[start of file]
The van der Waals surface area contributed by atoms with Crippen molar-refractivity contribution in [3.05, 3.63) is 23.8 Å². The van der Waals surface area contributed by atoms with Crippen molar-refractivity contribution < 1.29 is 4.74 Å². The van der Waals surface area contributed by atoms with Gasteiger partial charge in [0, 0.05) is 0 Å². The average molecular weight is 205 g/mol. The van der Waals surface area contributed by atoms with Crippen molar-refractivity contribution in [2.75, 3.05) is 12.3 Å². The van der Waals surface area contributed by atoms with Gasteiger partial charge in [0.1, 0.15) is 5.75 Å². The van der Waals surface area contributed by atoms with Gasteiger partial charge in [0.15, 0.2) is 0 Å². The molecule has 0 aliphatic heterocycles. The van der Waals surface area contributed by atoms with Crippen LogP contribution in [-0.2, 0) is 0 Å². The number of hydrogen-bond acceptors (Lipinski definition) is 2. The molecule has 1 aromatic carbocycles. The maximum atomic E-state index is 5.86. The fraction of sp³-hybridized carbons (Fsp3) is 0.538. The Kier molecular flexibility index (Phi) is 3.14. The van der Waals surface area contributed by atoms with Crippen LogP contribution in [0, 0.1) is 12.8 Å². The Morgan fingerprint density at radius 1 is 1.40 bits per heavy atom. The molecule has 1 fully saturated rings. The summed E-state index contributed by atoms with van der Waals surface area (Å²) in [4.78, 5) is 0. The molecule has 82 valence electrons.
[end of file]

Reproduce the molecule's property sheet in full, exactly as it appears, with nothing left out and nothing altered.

The van der Waals surface area contributed by atoms with Crippen molar-refractivity contribution in [3.05, 3.63) is 23.8 Å². The van der Waals surface area contributed by atoms with Crippen molar-refractivity contribution < 1.29 is 4.74 Å². The van der Waals surface area contributed by atoms with Gasteiger partial charge in [0, 0.05) is 0 Å². The average molecular weight is 205 g/mol. The van der Waals surface area contributed by atoms with Crippen molar-refractivity contribution in [2.75, 3.05) is 12.3 Å². The van der Waals surface area contributed by atoms with Gasteiger partial charge in [0.1, 0.15) is 5.75 Å². The van der Waals surface area contributed by atoms with Gasteiger partial charge in [0.15, 0.2) is 0 Å². The molecule has 0 aliphatic heterocycles. The van der Waals surface area contributed by atoms with Crippen LogP contribution in [-0.2, 0) is 0 Å². The number of hydrogen-bond acceptors (Lipinski definition) is 2. The molecule has 1 aromatic carbocycles. The maximum atomic E-state index is 5.86. The fraction of sp³-hybridized carbons (Fsp3) is 0.538. The Kier molecular flexibility index (Phi) is 3.14. The van der Waals surface area contributed by atoms with Crippen LogP contribution in [0, 0.1) is 12.8 Å². The Morgan fingerprint density at radius 1 is 1.40 bits per heavy atom. The molecule has 1 fully saturated rings. The summed E-state index contributed by atoms with van der Waals surface area (Å²) in [4.78, 5) is 0. The molecule has 82 valence electrons.